A team from University College Dublin has unearthed almost 40 previously unknown monuments close to Newgrange, including a “spectacular” monument that aligns with the winter solstice sunrise.
The findings likely range from the Neolithic period (4000 B.C.), through the Bronze Age (2500 B.C.), and the early Middle Ages. The monument aligned with the winter solstice sunrise is believed to be around 200-300 years newer than the Stone Age passage tomb at Newgrange, dated around 3200 B.C., and was discovered in a field just meters from the famous site.
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Dr. Steve Davis and a team from the UCD School of Archaeology used a large-scale geophysical imaging system to reveal the new monuments as part of a joint project with the Romano-Germanic Commission. Dr. Davis said:
“These methods have in the last few years changed our understanding of the Brú na Bóinne landscape beyond all recognition.”
Their survey made use of satellite-based remote sensing, drones, airborne laser scanning, and geophysics to survey Brú na Bóinne, an area in County Meath that contains some of the world’s most important prehistoric landscapes.
These include the large megalithic passage graves of Knowth, Newgrange, and Dowth, as well as around 90 other monuments from the Neolithic period. The research is part of the “Boyne to Brodgar” project, which is examining connections between Neolithic sites in the Boyne Valley and the Orkney Islands.
The area surveyed included locations on both sides of the Boyne, within the bend of the Boyne River, and across from the prehistoric tombs at Newgrange, Knowth, and Dowth. Newgrange is synonymous with the winter solstice, where the dawn light illuminates the burial chamber, and is among the best-known passage tombs in Brú na Boinne.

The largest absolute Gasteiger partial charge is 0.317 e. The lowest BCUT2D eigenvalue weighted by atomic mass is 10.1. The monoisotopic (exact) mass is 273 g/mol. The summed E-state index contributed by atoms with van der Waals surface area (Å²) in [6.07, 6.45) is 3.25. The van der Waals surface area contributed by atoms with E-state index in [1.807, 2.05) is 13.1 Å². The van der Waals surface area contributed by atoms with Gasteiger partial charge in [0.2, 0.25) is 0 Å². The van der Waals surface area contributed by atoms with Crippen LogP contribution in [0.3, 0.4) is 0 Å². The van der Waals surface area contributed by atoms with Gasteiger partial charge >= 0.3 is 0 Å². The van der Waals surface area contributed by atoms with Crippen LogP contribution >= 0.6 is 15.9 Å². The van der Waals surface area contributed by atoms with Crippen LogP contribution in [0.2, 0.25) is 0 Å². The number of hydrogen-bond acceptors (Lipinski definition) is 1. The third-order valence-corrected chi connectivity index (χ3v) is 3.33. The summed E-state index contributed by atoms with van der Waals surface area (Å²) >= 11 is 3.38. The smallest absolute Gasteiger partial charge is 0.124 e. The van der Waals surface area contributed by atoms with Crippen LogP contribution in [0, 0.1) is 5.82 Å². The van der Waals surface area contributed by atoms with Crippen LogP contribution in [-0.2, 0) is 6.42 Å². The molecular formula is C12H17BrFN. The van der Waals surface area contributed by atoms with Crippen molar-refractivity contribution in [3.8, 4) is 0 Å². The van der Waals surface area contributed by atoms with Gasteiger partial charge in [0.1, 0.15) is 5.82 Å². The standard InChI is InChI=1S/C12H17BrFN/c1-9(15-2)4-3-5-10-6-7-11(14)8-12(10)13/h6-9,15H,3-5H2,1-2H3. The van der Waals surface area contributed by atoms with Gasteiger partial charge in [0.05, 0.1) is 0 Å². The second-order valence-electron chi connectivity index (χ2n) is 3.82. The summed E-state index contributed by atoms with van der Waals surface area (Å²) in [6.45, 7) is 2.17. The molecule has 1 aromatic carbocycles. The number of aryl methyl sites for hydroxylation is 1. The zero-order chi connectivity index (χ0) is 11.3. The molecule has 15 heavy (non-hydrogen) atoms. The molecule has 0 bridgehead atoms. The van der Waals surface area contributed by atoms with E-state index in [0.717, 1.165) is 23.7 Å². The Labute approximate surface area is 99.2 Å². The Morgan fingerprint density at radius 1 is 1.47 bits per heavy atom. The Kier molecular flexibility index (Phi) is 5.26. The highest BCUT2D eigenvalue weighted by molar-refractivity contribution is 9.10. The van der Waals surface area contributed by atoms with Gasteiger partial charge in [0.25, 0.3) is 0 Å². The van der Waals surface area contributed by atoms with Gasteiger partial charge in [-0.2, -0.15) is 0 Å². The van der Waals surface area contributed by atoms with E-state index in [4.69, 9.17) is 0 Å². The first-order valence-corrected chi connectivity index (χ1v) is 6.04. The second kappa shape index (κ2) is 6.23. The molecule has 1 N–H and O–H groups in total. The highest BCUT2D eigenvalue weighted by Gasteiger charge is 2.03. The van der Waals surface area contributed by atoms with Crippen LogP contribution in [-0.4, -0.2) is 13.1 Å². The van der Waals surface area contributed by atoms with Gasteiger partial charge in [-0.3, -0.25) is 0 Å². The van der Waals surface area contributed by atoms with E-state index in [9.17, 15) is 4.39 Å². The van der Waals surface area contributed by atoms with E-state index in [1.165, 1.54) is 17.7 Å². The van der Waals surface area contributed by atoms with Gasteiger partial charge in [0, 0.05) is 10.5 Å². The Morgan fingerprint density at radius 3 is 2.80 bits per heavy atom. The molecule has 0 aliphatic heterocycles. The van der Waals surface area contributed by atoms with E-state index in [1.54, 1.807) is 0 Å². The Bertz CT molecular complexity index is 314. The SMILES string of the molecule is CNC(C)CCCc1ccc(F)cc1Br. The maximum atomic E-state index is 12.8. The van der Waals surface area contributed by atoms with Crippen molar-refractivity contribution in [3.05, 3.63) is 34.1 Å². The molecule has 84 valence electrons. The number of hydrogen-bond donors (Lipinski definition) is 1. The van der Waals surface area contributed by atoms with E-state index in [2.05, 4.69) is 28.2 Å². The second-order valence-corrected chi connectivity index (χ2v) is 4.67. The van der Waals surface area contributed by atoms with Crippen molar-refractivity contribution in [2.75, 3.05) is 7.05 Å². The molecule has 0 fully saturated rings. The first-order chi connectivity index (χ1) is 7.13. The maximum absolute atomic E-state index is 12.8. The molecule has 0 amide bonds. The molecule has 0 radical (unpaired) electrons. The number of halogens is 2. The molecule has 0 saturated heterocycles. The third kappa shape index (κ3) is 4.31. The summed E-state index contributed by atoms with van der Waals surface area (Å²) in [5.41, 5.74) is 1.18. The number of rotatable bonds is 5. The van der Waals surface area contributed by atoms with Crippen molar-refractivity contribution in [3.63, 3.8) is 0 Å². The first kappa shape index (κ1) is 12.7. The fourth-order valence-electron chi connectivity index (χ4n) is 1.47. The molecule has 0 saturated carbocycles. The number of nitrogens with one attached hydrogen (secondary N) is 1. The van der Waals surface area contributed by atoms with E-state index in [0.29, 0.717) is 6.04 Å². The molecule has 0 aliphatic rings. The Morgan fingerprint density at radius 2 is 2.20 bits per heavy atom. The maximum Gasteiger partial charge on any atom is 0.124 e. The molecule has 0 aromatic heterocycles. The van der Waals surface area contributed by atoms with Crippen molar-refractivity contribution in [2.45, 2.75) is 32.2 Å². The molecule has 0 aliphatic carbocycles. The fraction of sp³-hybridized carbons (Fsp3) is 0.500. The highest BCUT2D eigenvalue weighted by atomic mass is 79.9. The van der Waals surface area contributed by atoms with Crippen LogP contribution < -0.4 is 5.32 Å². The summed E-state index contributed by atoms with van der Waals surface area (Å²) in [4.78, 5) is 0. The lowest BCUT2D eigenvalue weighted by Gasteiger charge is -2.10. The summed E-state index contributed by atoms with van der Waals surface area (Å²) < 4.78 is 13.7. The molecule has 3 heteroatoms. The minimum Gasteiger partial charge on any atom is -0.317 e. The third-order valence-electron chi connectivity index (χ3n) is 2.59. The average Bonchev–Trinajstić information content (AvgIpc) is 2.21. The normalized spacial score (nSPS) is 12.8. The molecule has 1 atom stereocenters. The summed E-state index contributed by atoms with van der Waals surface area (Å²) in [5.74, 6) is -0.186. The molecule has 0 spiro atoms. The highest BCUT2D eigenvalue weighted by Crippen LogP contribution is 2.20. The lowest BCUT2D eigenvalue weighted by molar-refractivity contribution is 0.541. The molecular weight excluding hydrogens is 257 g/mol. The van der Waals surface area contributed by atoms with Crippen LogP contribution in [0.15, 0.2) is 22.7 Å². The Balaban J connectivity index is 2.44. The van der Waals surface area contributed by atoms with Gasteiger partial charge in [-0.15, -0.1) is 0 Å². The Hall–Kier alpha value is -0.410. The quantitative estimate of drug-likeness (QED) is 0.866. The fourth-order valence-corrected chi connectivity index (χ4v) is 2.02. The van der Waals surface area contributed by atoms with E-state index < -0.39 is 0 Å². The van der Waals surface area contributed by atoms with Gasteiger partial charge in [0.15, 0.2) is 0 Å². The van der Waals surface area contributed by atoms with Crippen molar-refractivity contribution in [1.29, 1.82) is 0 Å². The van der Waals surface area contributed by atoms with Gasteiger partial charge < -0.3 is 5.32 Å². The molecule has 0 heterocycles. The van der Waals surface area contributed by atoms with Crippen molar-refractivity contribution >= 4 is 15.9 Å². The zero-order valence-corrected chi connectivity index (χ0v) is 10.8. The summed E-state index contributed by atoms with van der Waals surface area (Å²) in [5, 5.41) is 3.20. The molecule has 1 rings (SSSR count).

The Newgrange area is a World Heritage Site
Since 1993, the site has been a World Heritage Site designated by UNESCO. Dr. Davis, who has worked for over a decade at Brú na Bóinne, said the monuments among the latest discoveries likely range from:
“Early Neolithic houses to Neolithic timber enclosures as well as Bronze Age burial monuments and some early medieval farmsteads.
“There are still significant gaps, most notably in our understanding of settlement, but we are continuing to work to understand these.”
He added, the results of this year’s surveys:
“Build on the exceptional summer last year in Brú na Bóinne and continue to demonstrate what a globally significant archaeological landscape we have in Brú na Bóinne.”
When finished, the Boyne to Brodgar project, which began five years ago, will have surveyed more than five square kilometers.
Provided by: David Kearns, University College Dublin [Note: Materials may be edited for content and length.]